I took this picture an hour ago in the city of Gilbert, Arizona, a suburb of the capital, Phoenix. Here is where Phoenix lies with respect to the eastern boundary of the desert in Arizona (the red line represents US Highway 191):
It is obvious that the city and the state have diverted water from elsewhere and used it here. What happens to the ‘elsewhere’? Where does the water come from to provide the citizens of Gilbert, AZ, with such a lovely park (one that my great-granddaughter visits often)?
Aqueducts in Arizona (source):
- Arizona Canal
- Central Arizona Project(Granite Reef Aqueduct)
- Consolidated Canal
- Gila Gravity Canal
- Grand Canal (Arizona)
- South Canal (Arizona)
- Tempe Canal
- Western Canal (Arizona)
One result of this diversion can be seen in ‘Groundwater decline and depletion’ (US Geological Survey):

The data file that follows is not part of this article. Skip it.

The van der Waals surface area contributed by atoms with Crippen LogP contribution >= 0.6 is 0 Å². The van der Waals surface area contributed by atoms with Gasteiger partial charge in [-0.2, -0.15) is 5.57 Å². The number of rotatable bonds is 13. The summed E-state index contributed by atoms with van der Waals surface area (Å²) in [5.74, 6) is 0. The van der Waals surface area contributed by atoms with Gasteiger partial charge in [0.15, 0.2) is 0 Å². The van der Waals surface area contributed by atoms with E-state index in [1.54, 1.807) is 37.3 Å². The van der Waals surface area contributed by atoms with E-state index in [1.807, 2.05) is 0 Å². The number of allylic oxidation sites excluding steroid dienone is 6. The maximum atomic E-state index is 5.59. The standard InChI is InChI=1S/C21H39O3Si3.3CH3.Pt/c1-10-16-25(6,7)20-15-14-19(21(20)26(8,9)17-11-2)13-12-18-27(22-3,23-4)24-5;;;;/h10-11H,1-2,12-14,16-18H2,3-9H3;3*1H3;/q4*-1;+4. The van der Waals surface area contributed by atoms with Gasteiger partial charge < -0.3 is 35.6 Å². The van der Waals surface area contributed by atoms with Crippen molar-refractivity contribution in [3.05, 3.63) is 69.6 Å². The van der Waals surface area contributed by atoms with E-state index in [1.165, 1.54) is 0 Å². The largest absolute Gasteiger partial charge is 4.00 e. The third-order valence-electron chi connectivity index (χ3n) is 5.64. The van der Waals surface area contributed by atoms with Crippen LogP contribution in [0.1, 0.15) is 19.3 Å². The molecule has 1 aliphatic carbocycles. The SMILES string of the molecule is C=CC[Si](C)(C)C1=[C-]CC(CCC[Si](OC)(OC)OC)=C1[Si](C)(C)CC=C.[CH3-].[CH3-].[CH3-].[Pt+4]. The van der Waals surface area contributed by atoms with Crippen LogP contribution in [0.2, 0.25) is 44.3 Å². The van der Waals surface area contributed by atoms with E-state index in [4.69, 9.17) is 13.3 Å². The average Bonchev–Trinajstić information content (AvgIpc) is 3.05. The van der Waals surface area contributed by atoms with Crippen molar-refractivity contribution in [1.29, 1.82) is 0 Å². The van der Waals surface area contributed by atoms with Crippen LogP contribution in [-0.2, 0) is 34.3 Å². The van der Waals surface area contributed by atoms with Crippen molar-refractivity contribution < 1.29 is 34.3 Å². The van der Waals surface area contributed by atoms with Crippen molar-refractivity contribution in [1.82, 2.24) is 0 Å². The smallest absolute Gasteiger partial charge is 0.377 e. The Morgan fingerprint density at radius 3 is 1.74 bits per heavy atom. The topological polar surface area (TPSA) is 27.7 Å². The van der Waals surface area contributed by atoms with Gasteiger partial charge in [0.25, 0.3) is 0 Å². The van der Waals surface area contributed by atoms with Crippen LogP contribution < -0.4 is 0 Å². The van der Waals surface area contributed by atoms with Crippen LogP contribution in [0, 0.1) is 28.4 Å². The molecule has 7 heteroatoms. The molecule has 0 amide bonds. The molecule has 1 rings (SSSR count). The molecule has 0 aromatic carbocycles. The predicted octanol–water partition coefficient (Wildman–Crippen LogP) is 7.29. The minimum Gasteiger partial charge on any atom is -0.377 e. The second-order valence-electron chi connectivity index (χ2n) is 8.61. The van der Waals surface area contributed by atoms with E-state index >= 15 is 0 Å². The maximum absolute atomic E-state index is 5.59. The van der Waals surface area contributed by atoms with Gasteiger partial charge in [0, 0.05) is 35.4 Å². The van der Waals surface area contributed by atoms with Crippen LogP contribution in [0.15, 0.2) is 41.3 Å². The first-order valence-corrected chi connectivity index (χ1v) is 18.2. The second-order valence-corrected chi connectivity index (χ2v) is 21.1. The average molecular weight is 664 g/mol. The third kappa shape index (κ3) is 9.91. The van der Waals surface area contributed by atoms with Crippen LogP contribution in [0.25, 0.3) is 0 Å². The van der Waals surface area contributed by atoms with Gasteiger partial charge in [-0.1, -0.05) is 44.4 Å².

John Gray, in his book Straw Dogs (which book I highly recommend for many reasons) notes:
If you want to understand twenty-first-century wars, forget the ideological conflicts of the twentieth century… Future wars will be fought over dwindling resources.
And what resource could be more important than water?
Observation and question:
We have lawns and golf courses and swimming pools and man-made lakes in the desert. How long can we maintain this lifestyle until the water table and water from elsewhere can no longer support it, physically and politically?